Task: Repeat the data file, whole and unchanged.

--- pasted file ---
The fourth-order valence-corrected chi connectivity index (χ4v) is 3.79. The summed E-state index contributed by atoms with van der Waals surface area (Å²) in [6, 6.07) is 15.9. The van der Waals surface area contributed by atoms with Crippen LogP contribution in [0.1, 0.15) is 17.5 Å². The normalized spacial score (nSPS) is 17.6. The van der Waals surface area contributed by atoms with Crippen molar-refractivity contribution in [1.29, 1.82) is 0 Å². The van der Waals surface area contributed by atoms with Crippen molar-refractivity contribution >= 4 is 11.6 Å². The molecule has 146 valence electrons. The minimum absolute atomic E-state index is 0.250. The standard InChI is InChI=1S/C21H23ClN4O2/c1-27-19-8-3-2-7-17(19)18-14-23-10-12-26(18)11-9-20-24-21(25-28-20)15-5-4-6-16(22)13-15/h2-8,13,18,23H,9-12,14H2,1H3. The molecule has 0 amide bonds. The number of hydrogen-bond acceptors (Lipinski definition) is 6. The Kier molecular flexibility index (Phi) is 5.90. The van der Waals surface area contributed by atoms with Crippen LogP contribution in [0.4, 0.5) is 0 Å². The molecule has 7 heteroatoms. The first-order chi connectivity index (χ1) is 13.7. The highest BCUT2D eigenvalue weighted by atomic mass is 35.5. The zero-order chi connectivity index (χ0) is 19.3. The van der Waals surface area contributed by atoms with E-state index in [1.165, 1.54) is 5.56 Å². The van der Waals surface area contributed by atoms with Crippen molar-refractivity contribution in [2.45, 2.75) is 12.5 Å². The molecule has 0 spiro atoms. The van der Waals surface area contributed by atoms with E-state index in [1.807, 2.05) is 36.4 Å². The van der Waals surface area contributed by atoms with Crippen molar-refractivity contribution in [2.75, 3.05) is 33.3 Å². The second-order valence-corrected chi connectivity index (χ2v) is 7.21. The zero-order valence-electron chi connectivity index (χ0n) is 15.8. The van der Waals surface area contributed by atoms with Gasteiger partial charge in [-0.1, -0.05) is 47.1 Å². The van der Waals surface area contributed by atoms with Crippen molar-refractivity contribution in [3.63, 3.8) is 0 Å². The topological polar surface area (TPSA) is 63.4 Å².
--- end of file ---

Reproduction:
The fourth-order valence-corrected chi connectivity index (χ4v) is 3.79. The summed E-state index contributed by atoms with van der Waals surface area (Å²) in [6, 6.07) is 15.9. The van der Waals surface area contributed by atoms with Crippen LogP contribution in [0.1, 0.15) is 17.5 Å². The normalized spacial score (nSPS) is 17.6. The van der Waals surface area contributed by atoms with Crippen molar-refractivity contribution in [1.29, 1.82) is 0 Å². The van der Waals surface area contributed by atoms with Crippen molar-refractivity contribution >= 4 is 11.6 Å². The molecule has 146 valence electrons. The minimum absolute atomic E-state index is 0.250. The standard InChI is InChI=1S/C21H23ClN4O2/c1-27-19-8-3-2-7-17(19)18-14-23-10-12-26(18)11-9-20-24-21(25-28-20)15-5-4-6-16(22)13-15/h2-8,13,18,23H,9-12,14H2,1H3. The molecule has 0 amide bonds. The number of hydrogen-bond acceptors (Lipinski definition) is 6. The Kier molecular flexibility index (Phi) is 5.90. The van der Waals surface area contributed by atoms with Crippen LogP contribution in [0.4, 0.5) is 0 Å². The molecule has 7 heteroatoms. The first-order chi connectivity index (χ1) is 13.7. The highest BCUT2D eigenvalue weighted by atomic mass is 35.5. The zero-order chi connectivity index (χ0) is 19.3. The van der Waals surface area contributed by atoms with E-state index in [1.165, 1.54) is 5.56 Å². The van der Waals surface area contributed by atoms with Crippen molar-refractivity contribution in [2.45, 2.75) is 12.5 Å². The molecule has 0 spiro atoms. The van der Waals surface area contributed by atoms with E-state index in [1.807, 2.05) is 36.4 Å². The van der Waals surface area contributed by atoms with Crippen molar-refractivity contribution in [2.75, 3.05) is 33.3 Å². The second-order valence-corrected chi connectivity index (χ2v) is 7.21. The zero-order valence-electron chi connectivity index (χ0n) is 15.8. The van der Waals surface area contributed by atoms with Gasteiger partial charge in [-0.1, -0.05) is 47.1 Å². The van der Waals surface area contributed by atoms with Crippen molar-refractivity contribution in [3.63, 3.8) is 0 Å². The topological polar surface area (TPSA) is 63.4 Å².